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Global Oil Supply And Demand Are Finely Balanced

Global Oil Supply And Demand Are Finely Balanced

Some commentators have blamed the large price rise in the international price price of crude oil in recent months on Opec, or the oil companies, or geopolitical uncertainty, and more recently speculation has also been blamed when investors buy commodities like oil for a limited period to hedge against the weakening US dollar.

"However the most likely explanation of the rapid rise in oil prices over the last two years is that because the global market is now so finely balanced between supply and demand, small changes in that balance can cause disproportionately large increases in prices" spokesman for the Sustainable Energy Forum, John Blakeley, said today. "The market price for crude oil has risen from US$61 per barrel at the beginning of 2007 to as high as US$147 before falling back during this month to around $US130 on fears that a recession in the US economy will reduce demand".

"The International Energy Agency is now forecasting global oil demand to reach 86.9 million barrels per day (bpd) by the end of 2008 and Opec is predicting an almost identical figure". Mr Blakeley said. "Oil supply was averaging 86.8 million bpd during the month of April 2008. It appears that there is no longer any reserve production capacity".

"Some people believe that Saudi Arabia can fill the emerging gap from its large oil reserves and President George W Bush has recently been urging the Saudis to increase oil production to meet rising demand" Mr Blakeley said.

But the respected US publication Business Week recently (10 July) stated that a field-by-field breakdown of estimated Saudi oil output from 2009 through 2013 shows that the sustainable Saudi oil production level is only 10.4 million bpd compared with current production of 9.65 million bpd.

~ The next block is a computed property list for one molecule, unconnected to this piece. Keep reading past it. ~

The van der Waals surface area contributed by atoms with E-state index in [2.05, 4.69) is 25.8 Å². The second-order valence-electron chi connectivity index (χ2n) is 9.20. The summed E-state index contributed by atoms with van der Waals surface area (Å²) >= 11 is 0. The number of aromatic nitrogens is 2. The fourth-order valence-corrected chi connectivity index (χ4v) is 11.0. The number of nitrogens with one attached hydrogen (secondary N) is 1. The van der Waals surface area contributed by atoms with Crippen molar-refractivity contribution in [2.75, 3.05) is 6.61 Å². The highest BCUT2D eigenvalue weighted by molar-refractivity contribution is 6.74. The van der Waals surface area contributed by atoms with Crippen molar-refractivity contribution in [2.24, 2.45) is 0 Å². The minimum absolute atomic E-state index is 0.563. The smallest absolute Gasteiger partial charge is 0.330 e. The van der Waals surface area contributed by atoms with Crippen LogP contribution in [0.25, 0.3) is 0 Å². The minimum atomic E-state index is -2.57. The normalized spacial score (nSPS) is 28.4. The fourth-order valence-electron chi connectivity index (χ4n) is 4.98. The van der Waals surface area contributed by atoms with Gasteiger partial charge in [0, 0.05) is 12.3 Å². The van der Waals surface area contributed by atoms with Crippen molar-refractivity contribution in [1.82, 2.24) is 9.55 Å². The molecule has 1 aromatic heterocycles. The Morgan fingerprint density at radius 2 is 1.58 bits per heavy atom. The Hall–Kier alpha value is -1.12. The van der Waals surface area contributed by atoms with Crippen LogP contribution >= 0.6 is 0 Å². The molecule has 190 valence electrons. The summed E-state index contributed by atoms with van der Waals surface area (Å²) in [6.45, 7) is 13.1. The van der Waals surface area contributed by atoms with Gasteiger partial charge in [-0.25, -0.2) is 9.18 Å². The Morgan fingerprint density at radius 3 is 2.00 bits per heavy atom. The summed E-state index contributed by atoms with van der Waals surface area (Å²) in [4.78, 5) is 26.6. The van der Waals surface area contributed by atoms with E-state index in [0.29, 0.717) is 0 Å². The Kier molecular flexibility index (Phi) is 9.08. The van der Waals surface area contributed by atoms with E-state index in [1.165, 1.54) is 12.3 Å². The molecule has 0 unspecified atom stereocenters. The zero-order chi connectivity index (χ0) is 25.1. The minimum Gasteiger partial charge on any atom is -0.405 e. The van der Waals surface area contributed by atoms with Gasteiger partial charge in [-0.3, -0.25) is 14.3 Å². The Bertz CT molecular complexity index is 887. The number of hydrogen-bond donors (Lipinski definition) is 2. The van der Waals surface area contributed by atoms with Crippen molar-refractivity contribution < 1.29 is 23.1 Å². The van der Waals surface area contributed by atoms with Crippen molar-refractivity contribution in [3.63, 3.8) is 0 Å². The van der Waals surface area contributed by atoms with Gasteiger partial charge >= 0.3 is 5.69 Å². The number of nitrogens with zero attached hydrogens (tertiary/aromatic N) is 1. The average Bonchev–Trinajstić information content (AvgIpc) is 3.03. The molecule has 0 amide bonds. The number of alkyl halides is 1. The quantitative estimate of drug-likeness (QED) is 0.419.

"The global demand for oil has grown at an average of 1.4% per annum (BP statistics) over the last decade, so any additional Saudi oil is likely to be swallowed up by increasing demand within about a year from now unless other countries can also increase their oil production" Mr Blakeley said.

"An analysis of present consumption of liquid fuels in the Auckland region shows that an extra $550 million per year is being spent on these fuels over and above that in 2004/05 when oil prices started to move significantly upwards.That means about $10 million per week less which Aucklanders have to spend on other categories of purchase" Mr Blakeley said. "If this upward price movement continues without any corresponding decline in oil consumption, this must inevitably lead to a drop in employment levels and a cycle of progressive economic decline".

"The Sustainable Energy Forum is combining with Engineers for Social Responsibility to run a one-day conference entitled "Responding to Oil Depletion and Climate Change" to be held in Oakridge House at Unitec in Auckland on Saturday 26 July. The conference will consider how our society might adapt to a very different future using less oil" Mr Blakeley said.


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